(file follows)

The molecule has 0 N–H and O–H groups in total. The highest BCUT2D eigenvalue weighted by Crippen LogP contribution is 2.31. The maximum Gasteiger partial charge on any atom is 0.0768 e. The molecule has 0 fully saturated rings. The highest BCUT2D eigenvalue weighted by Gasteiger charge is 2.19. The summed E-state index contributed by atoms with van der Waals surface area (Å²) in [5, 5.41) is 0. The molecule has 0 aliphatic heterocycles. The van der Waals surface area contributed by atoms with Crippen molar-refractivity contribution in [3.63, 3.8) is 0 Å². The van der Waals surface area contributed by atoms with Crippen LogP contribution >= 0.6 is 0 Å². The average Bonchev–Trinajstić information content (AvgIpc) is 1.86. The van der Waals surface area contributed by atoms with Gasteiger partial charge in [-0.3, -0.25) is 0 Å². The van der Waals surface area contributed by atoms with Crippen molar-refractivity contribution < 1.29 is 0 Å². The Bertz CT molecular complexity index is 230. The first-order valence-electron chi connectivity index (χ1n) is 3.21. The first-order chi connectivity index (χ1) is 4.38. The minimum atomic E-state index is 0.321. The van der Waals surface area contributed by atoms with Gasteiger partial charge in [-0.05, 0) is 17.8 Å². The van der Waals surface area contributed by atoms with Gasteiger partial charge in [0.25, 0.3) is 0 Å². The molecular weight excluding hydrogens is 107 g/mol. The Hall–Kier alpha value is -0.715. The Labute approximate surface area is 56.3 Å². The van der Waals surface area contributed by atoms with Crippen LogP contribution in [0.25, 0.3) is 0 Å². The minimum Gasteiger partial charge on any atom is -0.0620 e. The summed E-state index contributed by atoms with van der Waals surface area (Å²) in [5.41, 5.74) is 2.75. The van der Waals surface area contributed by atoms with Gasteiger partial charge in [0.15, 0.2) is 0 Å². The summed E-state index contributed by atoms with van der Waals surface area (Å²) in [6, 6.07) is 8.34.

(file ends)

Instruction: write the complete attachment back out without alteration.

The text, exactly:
The molecule has 0 N–H and O–H groups in total. The highest BCUT2D eigenvalue weighted by Crippen LogP contribution is 2.31. The maximum Gasteiger partial charge on any atom is 0.0768 e. The molecule has 0 fully saturated rings. The highest BCUT2D eigenvalue weighted by Gasteiger charge is 2.19. The summed E-state index contributed by atoms with van der Waals surface area (Å²) in [5, 5.41) is 0. The molecule has 0 aliphatic heterocycles. The van der Waals surface area contributed by atoms with Crippen molar-refractivity contribution in [3.63, 3.8) is 0 Å². The van der Waals surface area contributed by atoms with Crippen LogP contribution >= 0.6 is 0 Å². The average Bonchev–Trinajstić information content (AvgIpc) is 1.86. The van der Waals surface area contributed by atoms with Gasteiger partial charge in [-0.3, -0.25) is 0 Å². The van der Waals surface area contributed by atoms with Crippen molar-refractivity contribution < 1.29 is 0 Å². The Bertz CT molecular complexity index is 230. The first-order valence-electron chi connectivity index (χ1n) is 3.21. The first-order chi connectivity index (χ1) is 4.38. The minimum atomic E-state index is 0.321. The van der Waals surface area contributed by atoms with Gasteiger partial charge in [-0.05, 0) is 17.8 Å². The van der Waals surface area contributed by atoms with Gasteiger partial charge in [0.25, 0.3) is 0 Å². The molecular weight excluding hydrogens is 107 g/mol. The Hall–Kier alpha value is -0.715. The Labute approximate surface area is 56.3 Å². The van der Waals surface area contributed by atoms with Crippen LogP contribution in [0.25, 0.3) is 0 Å². The minimum Gasteiger partial charge on any atom is -0.0620 e. The summed E-state index contributed by atoms with van der Waals surface area (Å²) in [5.41, 5.74) is 2.75. The van der Waals surface area contributed by atoms with Gasteiger partial charge in [0.15, 0.2) is 0 Å². The summed E-state index contributed by atoms with van der Waals surface area (Å²) in [6, 6.07) is 8.34.